All credit to Michael Tilson Thomas and the San Francisco Symphony for promoting this wonderful piece.

Written by Mesocosm

July 4, 2016 at 9:40 am

Posted in Music

How I Learned to Stop Worrying and Love Arnold Schoenberg

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My first exposure to Schoenberg’s music was Glenn Gould’s performance of the gigue from opus 25 “Suite for Piano” – you can hear it for yourself in the YouTube link to the right. I hope that you will – I’ll wait until you have a chance.

A lot of complete nonsense has been written about Schoenberg’s music, often implying that it embodies an anarchic spirit of modernist rebellion. Some even accuse Schoenberg and his followers of rejecting the very foundations of western music in favor of novel patterns of sound that are not even properly called “musical.”

In truth, Schoenberg was concerned with the history of European composition and theory to a degree seldom found in composers. The care that he took to organize musical ideas is easily discernible in the Gould performances, thanks to the pianist’s miraculous capacity to differentiate and clarify independent voices within compositions.

Certainly, Schoenberg formal interests have little to do with the dramatic principles of tension and release that dominated the western idiom since Haydn. Instead, he is concerned with the melodic and harmonic development of motifs, and in this sense, his work constitutes not a rejection of traditional forms, but a return to the strategies that preoccupied composers from the birth of polyphony in the High Middle Ages all the way down to the classical period. Indeed, Schoenberg reminds me of no composer so much as Bach, with his keen architectonic attention and melodic inventiveness.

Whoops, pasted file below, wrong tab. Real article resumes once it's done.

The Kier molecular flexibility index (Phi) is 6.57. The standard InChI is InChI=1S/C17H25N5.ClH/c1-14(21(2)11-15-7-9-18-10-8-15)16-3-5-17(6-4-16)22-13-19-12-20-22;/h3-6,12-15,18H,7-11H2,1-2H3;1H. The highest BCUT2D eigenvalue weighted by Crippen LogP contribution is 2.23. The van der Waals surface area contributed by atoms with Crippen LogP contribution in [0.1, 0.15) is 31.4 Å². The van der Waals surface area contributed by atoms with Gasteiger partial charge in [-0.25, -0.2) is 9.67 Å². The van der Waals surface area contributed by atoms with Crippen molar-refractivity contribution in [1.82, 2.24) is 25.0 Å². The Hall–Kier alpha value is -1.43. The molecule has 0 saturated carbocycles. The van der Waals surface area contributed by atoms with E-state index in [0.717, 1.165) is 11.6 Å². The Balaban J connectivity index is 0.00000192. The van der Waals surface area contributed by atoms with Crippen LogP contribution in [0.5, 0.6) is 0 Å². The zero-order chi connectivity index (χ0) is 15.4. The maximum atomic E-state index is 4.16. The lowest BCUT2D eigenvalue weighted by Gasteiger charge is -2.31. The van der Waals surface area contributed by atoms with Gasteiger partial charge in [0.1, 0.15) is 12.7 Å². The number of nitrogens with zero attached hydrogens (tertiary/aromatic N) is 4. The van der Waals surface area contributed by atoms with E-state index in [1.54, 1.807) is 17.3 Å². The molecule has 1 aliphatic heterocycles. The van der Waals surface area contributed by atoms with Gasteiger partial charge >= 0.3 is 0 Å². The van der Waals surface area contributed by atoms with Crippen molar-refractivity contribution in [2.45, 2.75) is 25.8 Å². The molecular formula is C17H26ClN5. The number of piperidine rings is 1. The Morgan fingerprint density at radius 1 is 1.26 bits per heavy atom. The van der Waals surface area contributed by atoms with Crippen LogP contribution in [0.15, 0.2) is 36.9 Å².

Schoenberg’s twelve-tone technique is based on constructing a fixed melodic sequence called a “row” out of all twelve notes of the chromatic series. He then uses the row as the basis for a piece of music, perhaps deploying it as the principle theme, or varying it in countless ways.

This approach resembles the strategies used by all Renaissance polyphonic composers to construct melodic lines based on variations of principle themes, with their inversions, crab or puzzle canons, and fugues. One is particularly reminded of “parody masses,” a common form of composition based on melodies lifted from popular songs. The secular song “L’homme armé” alone was used as the basis for hundreds of masses.

The groundwork for Schoenberg’s compositional theory was laid decades before he began his work. Wagner’s Ring was far too long to be persuasively organized by alternations of dissonance and resolution, so it was stitched together by melodic motives, or recurring melodic figures that he associated with ideas from the libretto. Brahms relied on motives as a framework for instrumental writing in some of his symphonies, and Mahler experimented with progressive tonality, by which his symphonies might conclude in a key unrelated to the tonic.

Schoenberg was precisely the opposite of an anarchist – he was an architect of a very high order, and knew exactly what he was doing, and how he stood in relationship to musical history. He once wrote:

I used to say, ‘Bach is the first composer with twelve tones.’ This was a joke, of course. I did not even know whether somebody before him might have deserved this title. But the truth on which this statement is based is that the Fugue No. 24 of the first volume of the Well-Tempered Clavier, in B minor, begins with a Dux in which all twelve tones appear. (1)

Have a listen to that fugue (again played by Glenn Gould) in the YouTube player to the right, and see if you can note the deep similarities to the gigue we heard before. Both of them are principally organized by parallel melodic progressions that are organized in harmonic relationships such that their simultaneous occurrence with other melodic lines contributes to the overall effect. Both of them are highly chromatic. What, then, is the difference between them?

Schoenberg’s work abound with more dissonant intervals, perhaps, but then, he argued that our perception of dissonance is largely a matter of familiarity.

Now, there will always be those who respond to this argument by maintaining that there is a natural basis for our perception of consonant musical intervals based on simple integer ratios between string length. You can expect to hear the names of Pythagoras, Boethius, and Jean-Philippe Rameau.

This argument is persuasive at a glance, but the diabolus in musica is in the details. It turns out that constructing a musical scale requires substantial modifications of the great Platonic order simply to produce an instrument capable of playing in multiple keys.